Hazardous Waste Management & Emergency Response
General University Policy
The purpose of this program is to inform faculty and employees, that the university is complying with EPA requirements for preparing and maintaining a Hazardous Waste Contingency Plan under the hazardous waste regulations, Title 40, Code of Federal Regulations 265.50-.56 by providing a written plan that describes the equipment, human resources and procedures for responding to a discharge of hazardous waste.
BYU-Idaho has developed this program to handle hazardous wastes at various campus sites, because they can pose significant safety and health risks to students and employees, if not handled properly.
This program applies to all pertinent operations of the university where students or employees may be exposed to potential discharge or spill situations involving hazardous waste under normal working conditions or during an emergency situation.
The contingency plan is designed to minimize hazards to human health or the environment from fires, explosions or any unplanned sudden or non-sudden release of hazardous waste or hazardous waste constituents to air, soil or surface water. The provisions of the plan are to be carried out immediately whenever there is a fire, explosion or release of hazardous waste or hazardous waste constituents that could threaten human health or the environment.
The university generates hazardous wastes which are governed either under conditionally exempt small quantity generator (less than 100 kilograms per month) regulations or small quantity generator (100-1000 kilograms per month) regulations, depending on the type and volume of hazardous waste generated in a given period of time. Hazardous wastes are accumulated from generation sites on campus and stored temporarily at the university hazardous materials storage area on First West, pending timely disposal pursuant to EPA regulations. The institution is not a permitted transportation, storage and disposal (TSD) facility.
Routine university hazardous waste generation sites, materials and responsible parties include:
A. Physical Plant Paint Shop--Waste paints and solvents--Lead Painter
B. Physical Plant Custodial Department-- Off Specification cleaning materials--Custodial Manager
C. Chemistry Department-- Waste solvents and off specification chemicals-- Chemicals Inventory Manager
D. Theater Department--waste paints and solvents-- Scene shop construction manager
E. Biology Department--Off specification chemicals--Biology Department Chairperson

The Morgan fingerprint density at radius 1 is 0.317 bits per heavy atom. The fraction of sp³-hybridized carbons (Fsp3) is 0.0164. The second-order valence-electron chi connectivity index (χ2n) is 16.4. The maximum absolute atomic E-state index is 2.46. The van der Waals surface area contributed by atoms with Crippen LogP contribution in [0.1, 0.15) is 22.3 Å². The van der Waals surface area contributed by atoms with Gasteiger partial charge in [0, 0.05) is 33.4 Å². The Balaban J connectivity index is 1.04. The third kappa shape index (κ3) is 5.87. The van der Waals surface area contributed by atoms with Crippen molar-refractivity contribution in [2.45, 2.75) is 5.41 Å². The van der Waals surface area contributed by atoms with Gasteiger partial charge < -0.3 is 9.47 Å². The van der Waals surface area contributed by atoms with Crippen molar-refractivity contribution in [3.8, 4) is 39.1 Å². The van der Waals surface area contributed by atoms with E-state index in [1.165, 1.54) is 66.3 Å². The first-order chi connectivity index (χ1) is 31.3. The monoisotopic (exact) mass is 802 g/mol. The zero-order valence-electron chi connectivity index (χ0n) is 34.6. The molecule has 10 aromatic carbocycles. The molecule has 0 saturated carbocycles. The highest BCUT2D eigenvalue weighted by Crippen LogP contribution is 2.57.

F. Art Department--Waste paints and solvents--Art Department Chairperson
Other university entities that may occasionally generate hazardous wastes are also instructed to follow the procedures listed in this Toxic and Hazardous Wastes Contingency Plan.
General hazardous waste generators on campus shall be instructed and equipped to accumulate up to, but no more that 55 gallons of waste at their respective generation points. Satellite location containers should be labeled as hazardous waste. When containers reach capacity, generators shall promptly notify the safety office (496-2457) which will then transfer, within 3 days, the wastes to the contiguous First West Hazardous Materials Temporary Storage Area for profiling, bulking and packaging for disposal. Bulk accumulations shall then be transported off campus for disposal by contracted and licensed TSD companies within 270 days from the start of accumulation at the First West Storage Area.
University faculty or employees who plan to discard solid waste, but are not certain whether or not the waste is hazardous, shall promptly (within 30 days) notify the safety office (496-2457) for analysis of the waste and determination of any possible hazardous components. Possible hazardous wastes shall not be disposed of without prior analysis and authorization by the university safety office. Proper storage containers and labels can be obtained from the university safety office.
The university encourages any suggestions that employees may have for improving the Hazardous Waste Written Contingency Plan, as the institution is committed to developing and maintaining an effective plan. The university strives for clear understanding, safe behavior and involvement in the plan from every operational level.